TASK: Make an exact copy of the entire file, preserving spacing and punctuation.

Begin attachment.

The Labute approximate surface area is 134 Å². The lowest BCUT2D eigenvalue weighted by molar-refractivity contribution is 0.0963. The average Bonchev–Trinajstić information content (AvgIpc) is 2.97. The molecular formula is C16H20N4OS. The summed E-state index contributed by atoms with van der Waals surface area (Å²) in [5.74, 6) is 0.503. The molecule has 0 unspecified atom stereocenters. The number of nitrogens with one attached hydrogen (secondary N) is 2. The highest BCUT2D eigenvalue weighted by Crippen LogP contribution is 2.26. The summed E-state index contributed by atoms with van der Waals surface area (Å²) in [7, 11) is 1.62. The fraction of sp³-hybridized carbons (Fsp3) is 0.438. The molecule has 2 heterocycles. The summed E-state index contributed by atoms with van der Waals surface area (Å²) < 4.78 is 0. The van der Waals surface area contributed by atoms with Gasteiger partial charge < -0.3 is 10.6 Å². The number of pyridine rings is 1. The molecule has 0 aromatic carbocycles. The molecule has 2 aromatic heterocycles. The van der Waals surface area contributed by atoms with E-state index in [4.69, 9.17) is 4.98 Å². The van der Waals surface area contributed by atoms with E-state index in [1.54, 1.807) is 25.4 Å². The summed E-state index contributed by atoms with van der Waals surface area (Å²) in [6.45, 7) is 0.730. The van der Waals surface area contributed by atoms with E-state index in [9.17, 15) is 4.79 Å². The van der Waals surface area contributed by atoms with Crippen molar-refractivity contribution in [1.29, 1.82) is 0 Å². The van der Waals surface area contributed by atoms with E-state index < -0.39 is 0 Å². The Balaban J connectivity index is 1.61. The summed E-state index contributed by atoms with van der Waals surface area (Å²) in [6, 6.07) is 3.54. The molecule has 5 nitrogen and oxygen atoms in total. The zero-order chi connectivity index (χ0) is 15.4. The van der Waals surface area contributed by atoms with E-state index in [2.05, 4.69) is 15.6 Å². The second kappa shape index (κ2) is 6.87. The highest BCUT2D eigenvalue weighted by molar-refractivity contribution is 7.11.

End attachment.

The Labute approximate surface area is 134 Å². The lowest BCUT2D eigenvalue weighted by molar-refractivity contribution is 0.0963. The average Bonchev–Trinajstić information content (AvgIpc) is 2.97. The molecular formula is C16H20N4OS. The summed E-state index contributed by atoms with van der Waals surface area (Å²) in [5.74, 6) is 0.503. The molecule has 0 unspecified atom stereocenters. The number of nitrogens with one attached hydrogen (secondary N) is 2. The highest BCUT2D eigenvalue weighted by Crippen LogP contribution is 2.26. The summed E-state index contributed by atoms with van der Waals surface area (Å²) in [7, 11) is 1.62. The fraction of sp³-hybridized carbons (Fsp3) is 0.438. The molecule has 2 heterocycles. The summed E-state index contributed by atoms with van der Waals surface area (Å²) < 4.78 is 0. The van der Waals surface area contributed by atoms with Gasteiger partial charge < -0.3 is 10.6 Å². The number of pyridine rings is 1. The molecule has 0 aromatic carbocycles. The molecule has 2 aromatic heterocycles. The van der Waals surface area contributed by atoms with E-state index in [4.69, 9.17) is 4.98 Å². The van der Waals surface area contributed by atoms with E-state index in [1.54, 1.807) is 25.4 Å². The summed E-state index contributed by atoms with van der Waals surface area (Å²) in [6.45, 7) is 0.730. The van der Waals surface area contributed by atoms with E-state index in [9.17, 15) is 4.79 Å². The van der Waals surface area contributed by atoms with Crippen molar-refractivity contribution in [1.29, 1.82) is 0 Å². The van der Waals surface area contributed by atoms with E-state index < -0.39 is 0 Å². The Balaban J connectivity index is 1.61. The summed E-state index contributed by atoms with van der Waals surface area (Å²) in [6, 6.07) is 3.54. The molecule has 5 nitrogen and oxygen atoms in total. The zero-order chi connectivity index (χ0) is 15.4. The van der Waals surface area contributed by atoms with E-state index in [2.05, 4.69) is 15.6 Å². The second kappa shape index (κ2) is 6.87. The highest BCUT2D eigenvalue weighted by molar-refractivity contribution is 7.11.